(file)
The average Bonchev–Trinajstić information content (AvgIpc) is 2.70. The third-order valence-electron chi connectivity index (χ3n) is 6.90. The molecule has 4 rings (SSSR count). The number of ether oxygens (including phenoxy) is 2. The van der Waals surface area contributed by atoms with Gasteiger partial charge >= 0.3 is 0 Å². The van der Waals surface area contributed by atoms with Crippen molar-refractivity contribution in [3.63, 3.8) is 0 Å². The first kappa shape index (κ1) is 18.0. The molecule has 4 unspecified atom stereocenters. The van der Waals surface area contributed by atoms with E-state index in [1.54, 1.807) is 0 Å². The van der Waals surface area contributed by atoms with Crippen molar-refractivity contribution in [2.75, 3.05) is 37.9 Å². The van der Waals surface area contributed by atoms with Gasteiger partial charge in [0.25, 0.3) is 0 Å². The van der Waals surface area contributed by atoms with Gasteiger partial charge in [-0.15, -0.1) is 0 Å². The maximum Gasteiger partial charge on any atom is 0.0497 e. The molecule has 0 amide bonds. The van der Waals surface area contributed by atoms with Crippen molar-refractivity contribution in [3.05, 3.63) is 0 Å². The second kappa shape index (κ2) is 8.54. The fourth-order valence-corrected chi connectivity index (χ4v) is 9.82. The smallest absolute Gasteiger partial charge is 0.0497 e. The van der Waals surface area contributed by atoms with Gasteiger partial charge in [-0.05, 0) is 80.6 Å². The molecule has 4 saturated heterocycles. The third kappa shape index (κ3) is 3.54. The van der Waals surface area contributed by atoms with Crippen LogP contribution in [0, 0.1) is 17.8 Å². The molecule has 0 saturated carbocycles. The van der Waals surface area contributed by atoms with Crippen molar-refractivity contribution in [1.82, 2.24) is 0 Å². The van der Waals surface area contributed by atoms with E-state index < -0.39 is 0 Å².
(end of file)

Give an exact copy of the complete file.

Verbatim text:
The average Bonchev–Trinajstić information content (AvgIpc) is 2.70. The third-order valence-electron chi connectivity index (χ3n) is 6.90. The molecule has 4 rings (SSSR count). The number of ether oxygens (including phenoxy) is 2. The van der Waals surface area contributed by atoms with Gasteiger partial charge >= 0.3 is 0 Å². The van der Waals surface area contributed by atoms with Crippen molar-refractivity contribution in [3.63, 3.8) is 0 Å². The first kappa shape index (κ1) is 18.0. The molecule has 4 unspecified atom stereocenters. The van der Waals surface area contributed by atoms with E-state index in [1.54, 1.807) is 0 Å². The van der Waals surface area contributed by atoms with Crippen molar-refractivity contribution in [2.75, 3.05) is 37.9 Å². The van der Waals surface area contributed by atoms with Gasteiger partial charge in [0.25, 0.3) is 0 Å². The van der Waals surface area contributed by atoms with Gasteiger partial charge in [-0.15, -0.1) is 0 Å². The maximum Gasteiger partial charge on any atom is 0.0497 e. The molecule has 0 amide bonds. The van der Waals surface area contributed by atoms with Crippen molar-refractivity contribution in [3.05, 3.63) is 0 Å². The second kappa shape index (κ2) is 8.54. The fourth-order valence-corrected chi connectivity index (χ4v) is 9.82. The smallest absolute Gasteiger partial charge is 0.0497 e. The van der Waals surface area contributed by atoms with Gasteiger partial charge in [-0.05, 0) is 80.6 Å². The molecule has 4 saturated heterocycles. The third kappa shape index (κ3) is 3.54. The van der Waals surface area contributed by atoms with Crippen LogP contribution in [0, 0.1) is 17.8 Å². The molecule has 0 saturated carbocycles. The van der Waals surface area contributed by atoms with Crippen molar-refractivity contribution in [1.82, 2.24) is 0 Å². The van der Waals surface area contributed by atoms with E-state index < -0.39 is 0 Å².